'S/478/78 (CSA 102) (MED)', Proposals for Council regulations modifiying Regulation 816/70 and the results of the initial investigations by the Groupe de travail 'Vins',. March 9, 1978. BAC 48/1984.1133, HAEC.


Katja Seidel, 'Contested Fields: The Common Agricultural Policy and the Common Fisheries Policy ' in European Community 1973-1986. Histories and Memories of an Institution ed. Vincent et al. Dujardin (Luxembourg: Official Publications of the European Union, Forthcoming 2014).

de primes de qualité’134 and continuing to encourage the formation of these groups across the wine-growing regions in the Community.

The final measure taken for the Common Wine Policy at the end of the 1970s was a formal and longer-term ‘Programme d’Action’ which was to cover, for the first time, a span of five years, from 1979 to 1985, rather than one. It was this final programme, the last of those devised for the wine industry in the 1970s and which was to set the tone for the next decade, which made it clear that the problem of the wine industry was not only overproduction, but overproduction of the wrong kind of wine. The text drawn up by the Commission explicitly laid out the permissions and directions in each of three wine-growing categories. The vineyards producing wines in the second category, which were predominantly table wines, were expressly forbidden from new planting (though they were allowed to replant over grubbed up vines with the specific determined varieties). The vineyards in the third category, which were those producing on the whole table wines of poor quality, were not only forbidden from new planting, but also forbidden from receiving national aid for investing in replanting or improvement of the vineyard.

However, those with vineyards in the first category were allowed new planting, as well as national and Community aid to help improve the structure of their vineyards, and even aid for replanting and new planting. But more than this even, extraordinarily, ‘Les bénéficiaires de ces régimes recevront de plus une prime forfaitaire d'amélioration du vignoble d'un montant situé entre 1500 et 2.500 UC/ha, montant correspondant, dans cette fourchette, aux coûts de 'S/478/78 (CSA 102) (MED)', Proposals for Council regulations modifiying Regulation 816/70 and the results of the initial investigations by the Groupe de travail 'Vins',. March 9, 1978. BAC 48/1984.1133, HAEC.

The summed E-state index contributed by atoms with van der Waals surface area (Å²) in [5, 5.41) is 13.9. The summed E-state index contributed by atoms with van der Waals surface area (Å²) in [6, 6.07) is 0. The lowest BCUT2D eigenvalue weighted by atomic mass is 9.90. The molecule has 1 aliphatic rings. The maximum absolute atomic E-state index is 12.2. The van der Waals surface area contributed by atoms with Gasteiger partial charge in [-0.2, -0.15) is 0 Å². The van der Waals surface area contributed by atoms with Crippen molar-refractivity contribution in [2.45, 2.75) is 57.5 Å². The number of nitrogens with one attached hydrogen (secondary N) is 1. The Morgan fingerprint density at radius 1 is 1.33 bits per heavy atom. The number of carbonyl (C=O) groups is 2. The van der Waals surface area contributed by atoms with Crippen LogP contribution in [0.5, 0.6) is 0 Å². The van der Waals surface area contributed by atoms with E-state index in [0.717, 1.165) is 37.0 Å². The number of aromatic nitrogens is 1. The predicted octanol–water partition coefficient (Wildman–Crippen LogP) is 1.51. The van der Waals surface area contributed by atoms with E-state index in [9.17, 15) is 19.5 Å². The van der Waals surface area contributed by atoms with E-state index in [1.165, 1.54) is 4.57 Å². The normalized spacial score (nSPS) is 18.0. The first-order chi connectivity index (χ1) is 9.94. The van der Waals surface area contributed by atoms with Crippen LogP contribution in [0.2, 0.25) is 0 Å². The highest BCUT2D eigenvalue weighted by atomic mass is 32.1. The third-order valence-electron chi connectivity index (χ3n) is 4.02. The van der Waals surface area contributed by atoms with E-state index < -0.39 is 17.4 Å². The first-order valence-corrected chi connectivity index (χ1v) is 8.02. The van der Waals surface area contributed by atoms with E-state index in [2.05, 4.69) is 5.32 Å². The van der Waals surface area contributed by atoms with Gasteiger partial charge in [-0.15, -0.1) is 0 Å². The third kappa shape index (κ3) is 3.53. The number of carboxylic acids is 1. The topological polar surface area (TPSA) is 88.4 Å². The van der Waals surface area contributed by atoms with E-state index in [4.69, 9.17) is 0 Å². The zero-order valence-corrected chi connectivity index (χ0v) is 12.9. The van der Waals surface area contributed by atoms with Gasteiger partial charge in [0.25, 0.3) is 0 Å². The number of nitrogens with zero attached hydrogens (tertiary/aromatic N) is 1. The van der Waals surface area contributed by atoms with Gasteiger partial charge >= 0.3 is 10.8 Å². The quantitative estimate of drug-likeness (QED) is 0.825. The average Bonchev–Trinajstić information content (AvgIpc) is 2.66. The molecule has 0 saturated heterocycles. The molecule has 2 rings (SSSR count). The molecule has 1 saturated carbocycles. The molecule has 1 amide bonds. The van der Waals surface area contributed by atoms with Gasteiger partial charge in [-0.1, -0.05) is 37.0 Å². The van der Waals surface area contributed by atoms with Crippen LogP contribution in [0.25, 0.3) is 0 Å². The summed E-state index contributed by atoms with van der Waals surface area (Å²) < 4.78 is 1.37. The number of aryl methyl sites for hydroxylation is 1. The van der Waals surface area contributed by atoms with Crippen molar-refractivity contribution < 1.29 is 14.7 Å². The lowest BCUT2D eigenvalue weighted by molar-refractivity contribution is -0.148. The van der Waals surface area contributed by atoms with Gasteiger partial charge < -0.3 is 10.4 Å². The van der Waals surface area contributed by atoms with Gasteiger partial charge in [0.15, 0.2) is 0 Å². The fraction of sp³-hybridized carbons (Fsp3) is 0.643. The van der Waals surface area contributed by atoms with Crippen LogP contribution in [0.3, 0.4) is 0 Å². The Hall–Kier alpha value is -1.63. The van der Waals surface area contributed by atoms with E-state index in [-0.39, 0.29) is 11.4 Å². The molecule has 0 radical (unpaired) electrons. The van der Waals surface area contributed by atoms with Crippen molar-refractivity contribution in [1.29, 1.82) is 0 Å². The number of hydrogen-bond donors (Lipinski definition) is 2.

l'opération de replantation.’135 It was clear that the Community’s priority was not simply a blanket reduction in the amount of wine produced in the Community, or new planting – which entailed expansion – would have been expressly forbidden across the board, or at the very least, forbidden at the second and third levels, and discouraged at the first. The economic and long-term consideration of wines that were profitable was as important to the Commission as the welfarist interests they were concerned about protecting.

–  –  –

The wine crisis of 1975, the first major challenge facing the CWP, caused a sharp change in the direction of the policy, where more incisive management style, as long argued for by the French, was introduced. But the price of this for France was the loss in closeness with an ally on issues of defending the CWP. Both the illegal tax and blockade made the French unpopular and their short-term victory of sorts resulted in longer-term disadvantages.

Beyond this strain on the Franco–Italian relationship was a much more precarious situation.

This situation threatened the continuation of the whole principle of a common market where goods could circulate freely among member states. That a major member state was allowed to flout these rules, and to do so for over a year, was thereby a threat to the integration regime as a whole. As this was a period of severe economic downturn, similar protectionist pressures also existed in other sectors and other member states. Disruptions or policy changes in one market – or the suggestion of them – could have spill-over effects into other markets which would be problematic for all Member States. If a serious breach of EC rules were permitted 'COM(78) 260 final. Volume I: Programme d'action 1979-1985 en vue de l'establissement progressif de l'equilibre sur le marché viti-vinicole.' Brief from the Commission to the Council. July 31, 1978. BAC 48/1984.1133, HAEC.

for wine, perhaps a shaky industry like steel would be next, and not far behind that, car manufacturing.